Thursday, June 16, 2011
...rEcOveRiNg fRoM pArALySiS..
I remember the day...a long time ago...that my trainer at the time (now friend and coworker/boss) tried to teach me an exercise...a lift...the Push Jerk. It's a complicated...advanced movement...one that can be difficult to teach and learn. Luckily I have since been to an Crossfit Olympic Lifting certification where I was taught by great coaches such as Mike Burgener, Shane Hamman, Dutch Lowy, and Sage Burgener (just to name a few). There I learned a much simpler approach to teaching this movement that has made it much easier to teach other people. Unfortunately, at the time, it was much more complicated. I stood there...feeling extreme pressure. I knew people working out around me were watching...and I had been given the instructions...over and over and over. I had failed...many times...and I was afraid. There are so many movements involved that my mind was racing as I repeated the instructions to myself that I had been given at lightning speed over and over...dip...drive up...open the hips...small jump...not too big...be aggressive...pull yourself under the bar...land in a partial squat with a full extension of the arms...then stand. I just stood there...mind racing...staring at myself in the mirror...no words...no movement. It seemed like forever and I knew I needed to go...to try again...to move. Suddenly, I almost felt as though I had stepped outside myself. I had all these questions running through my mind... "Why am I just standing here?" "Why can't I move?" "What if I fail?" "What if I forget?" I could see my trainer's face reflected in the mirror...puzzled look...dead silence. He said to me "What are you waiting on?" I couldn't answer. I could only stand there frozen. Eventually I did try...again...only to fail...again. I am happy to report that I have long since mastered the Push Jerk and successfully taught it to many people.As I sat down to journal my training progress for the day...frustrated...I replayed those events in my mind. I tried to make sense of what had happened. I have never been frozen like that before. It literally felt like I was paralyzed...and in retrospect...I have come to realize that I WAS...paralyzed. I was thinking so hard and I was so scared...that I suffered from mental paralysis or what OLY lifting coach Mike Burgener calls "paralysis by analysis". I also realized that this was not the first time that this had happened...it was just the first time I had become aware of it.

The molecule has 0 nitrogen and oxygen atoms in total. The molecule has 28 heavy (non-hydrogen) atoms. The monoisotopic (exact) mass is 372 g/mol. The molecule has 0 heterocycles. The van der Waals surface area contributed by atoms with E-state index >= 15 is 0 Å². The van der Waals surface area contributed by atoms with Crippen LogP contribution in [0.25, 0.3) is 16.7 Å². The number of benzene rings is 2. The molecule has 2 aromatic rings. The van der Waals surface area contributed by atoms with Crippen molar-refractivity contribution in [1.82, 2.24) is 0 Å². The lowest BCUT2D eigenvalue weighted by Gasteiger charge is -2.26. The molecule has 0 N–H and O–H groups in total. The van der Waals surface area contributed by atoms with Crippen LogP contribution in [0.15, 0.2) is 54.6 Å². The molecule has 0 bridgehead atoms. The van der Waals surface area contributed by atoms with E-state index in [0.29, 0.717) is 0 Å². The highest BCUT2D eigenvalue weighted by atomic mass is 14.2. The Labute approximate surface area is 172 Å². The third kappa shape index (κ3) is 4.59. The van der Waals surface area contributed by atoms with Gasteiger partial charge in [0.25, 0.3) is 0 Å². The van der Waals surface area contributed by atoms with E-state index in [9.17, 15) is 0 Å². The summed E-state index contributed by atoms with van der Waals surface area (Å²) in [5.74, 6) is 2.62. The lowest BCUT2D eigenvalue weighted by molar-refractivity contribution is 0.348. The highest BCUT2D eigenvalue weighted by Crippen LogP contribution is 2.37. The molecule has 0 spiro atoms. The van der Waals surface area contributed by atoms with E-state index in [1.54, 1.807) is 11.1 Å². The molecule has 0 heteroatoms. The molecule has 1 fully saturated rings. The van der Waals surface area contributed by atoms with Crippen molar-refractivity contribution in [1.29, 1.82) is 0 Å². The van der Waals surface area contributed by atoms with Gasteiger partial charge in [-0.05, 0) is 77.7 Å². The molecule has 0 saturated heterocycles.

I never finished it, but years ago...I started reading the book, "A Return To Love" by Marianne Williamson. I remember coming across a passage that I wrote down and it reminds me of this experience and helped give me some better understanding of why this had happened to me. This is what it said...
"A lot of us know we have what it takes-the looks, the education, the talent, the credentials. But in certain areas, we're paralyzed. We're not stopped by something on the outside, but by something on the inside. Our oppression is internal. The government isn't holding us back, or hunger or poverty. We're not afraid we'll get sent to Siberia. We're just afraid, period. Our fear is free floating. We're afraid this isn't the right relationship or we're afraid it is. We're afraid they won't like us, or we're afraid they will. We're afraid of failure or we're afraid of success. We're afraid of dying young or we're afraid of growing old. We're more afraid of life than we are of death."
I think I've been a bit paralyzed myself lately. I think and think and think about all the things I want and NEED to do, and then I become frozen and the millions of instructions and questions enter my mind. I want to blame my lack of progress on outside forces...people...upset in my day to day life...injuries...etc, but the truth is...it's not the outside that is the problem. It's me doing it to myself...me being afraid.